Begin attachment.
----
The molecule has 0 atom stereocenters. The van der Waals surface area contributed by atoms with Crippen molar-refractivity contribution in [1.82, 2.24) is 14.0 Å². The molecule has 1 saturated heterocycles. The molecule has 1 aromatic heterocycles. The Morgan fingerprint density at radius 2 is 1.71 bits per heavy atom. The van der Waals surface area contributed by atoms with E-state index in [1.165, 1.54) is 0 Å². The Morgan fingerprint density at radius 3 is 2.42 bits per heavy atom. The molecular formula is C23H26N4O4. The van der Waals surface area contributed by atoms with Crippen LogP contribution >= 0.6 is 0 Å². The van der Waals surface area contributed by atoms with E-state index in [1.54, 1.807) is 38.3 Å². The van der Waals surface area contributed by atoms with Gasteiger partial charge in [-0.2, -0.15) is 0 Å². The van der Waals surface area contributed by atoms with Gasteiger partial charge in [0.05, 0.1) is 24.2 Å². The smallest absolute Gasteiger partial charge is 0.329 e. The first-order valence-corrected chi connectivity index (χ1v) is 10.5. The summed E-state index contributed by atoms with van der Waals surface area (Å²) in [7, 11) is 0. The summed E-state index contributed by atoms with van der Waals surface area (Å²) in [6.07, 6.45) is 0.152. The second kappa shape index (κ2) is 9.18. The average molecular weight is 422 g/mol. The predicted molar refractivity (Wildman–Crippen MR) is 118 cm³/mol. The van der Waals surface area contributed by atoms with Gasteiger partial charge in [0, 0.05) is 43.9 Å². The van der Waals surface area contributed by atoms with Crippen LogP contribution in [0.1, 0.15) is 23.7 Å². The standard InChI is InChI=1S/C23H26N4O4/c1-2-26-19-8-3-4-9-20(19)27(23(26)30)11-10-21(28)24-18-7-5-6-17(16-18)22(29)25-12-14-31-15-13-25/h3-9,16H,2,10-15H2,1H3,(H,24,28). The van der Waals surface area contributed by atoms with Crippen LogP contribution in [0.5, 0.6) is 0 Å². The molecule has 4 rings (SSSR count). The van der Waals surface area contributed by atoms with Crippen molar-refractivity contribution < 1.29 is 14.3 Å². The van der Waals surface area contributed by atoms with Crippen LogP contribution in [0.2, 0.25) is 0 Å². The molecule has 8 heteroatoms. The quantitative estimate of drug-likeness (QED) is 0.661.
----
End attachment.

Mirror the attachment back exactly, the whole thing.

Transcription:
The molecule has 0 atom stereocenters. The van der Waals surface area contributed by atoms with Crippen molar-refractivity contribution in [1.82, 2.24) is 14.0 Å². The molecule has 1 saturated heterocycles. The molecule has 1 aromatic heterocycles. The Morgan fingerprint density at radius 2 is 1.71 bits per heavy atom. The van der Waals surface area contributed by atoms with E-state index in [1.165, 1.54) is 0 Å². The Morgan fingerprint density at radius 3 is 2.42 bits per heavy atom. The molecular formula is C23H26N4O4. The van der Waals surface area contributed by atoms with Crippen LogP contribution >= 0.6 is 0 Å². The van der Waals surface area contributed by atoms with E-state index in [1.54, 1.807) is 38.3 Å². The van der Waals surface area contributed by atoms with Gasteiger partial charge in [-0.2, -0.15) is 0 Å². The van der Waals surface area contributed by atoms with Gasteiger partial charge in [0.05, 0.1) is 24.2 Å². The smallest absolute Gasteiger partial charge is 0.329 e. The first-order valence-corrected chi connectivity index (χ1v) is 10.5. The summed E-state index contributed by atoms with van der Waals surface area (Å²) in [7, 11) is 0. The summed E-state index contributed by atoms with van der Waals surface area (Å²) in [6.07, 6.45) is 0.152. The second kappa shape index (κ2) is 9.18. The average molecular weight is 422 g/mol. The predicted molar refractivity (Wildman–Crippen MR) is 118 cm³/mol. The van der Waals surface area contributed by atoms with Gasteiger partial charge in [0, 0.05) is 43.9 Å². The van der Waals surface area contributed by atoms with Crippen LogP contribution in [0.1, 0.15) is 23.7 Å². The standard InChI is InChI=1S/C23H26N4O4/c1-2-26-19-8-3-4-9-20(19)27(23(26)30)11-10-21(28)24-18-7-5-6-17(16-18)22(29)25-12-14-31-15-13-25/h3-9,16H,2,10-15H2,1H3,(H,24,28). The van der Waals surface area contributed by atoms with Crippen LogP contribution in [0.5, 0.6) is 0 Å². The molecule has 4 rings (SSSR count). The van der Waals surface area contributed by atoms with Crippen molar-refractivity contribution < 1.29 is 14.3 Å². The van der Waals surface area contributed by atoms with Crippen LogP contribution in [0.2, 0.25) is 0 Å². The molecule has 8 heteroatoms. The quantitative estimate of drug-likeness (QED) is 0.661.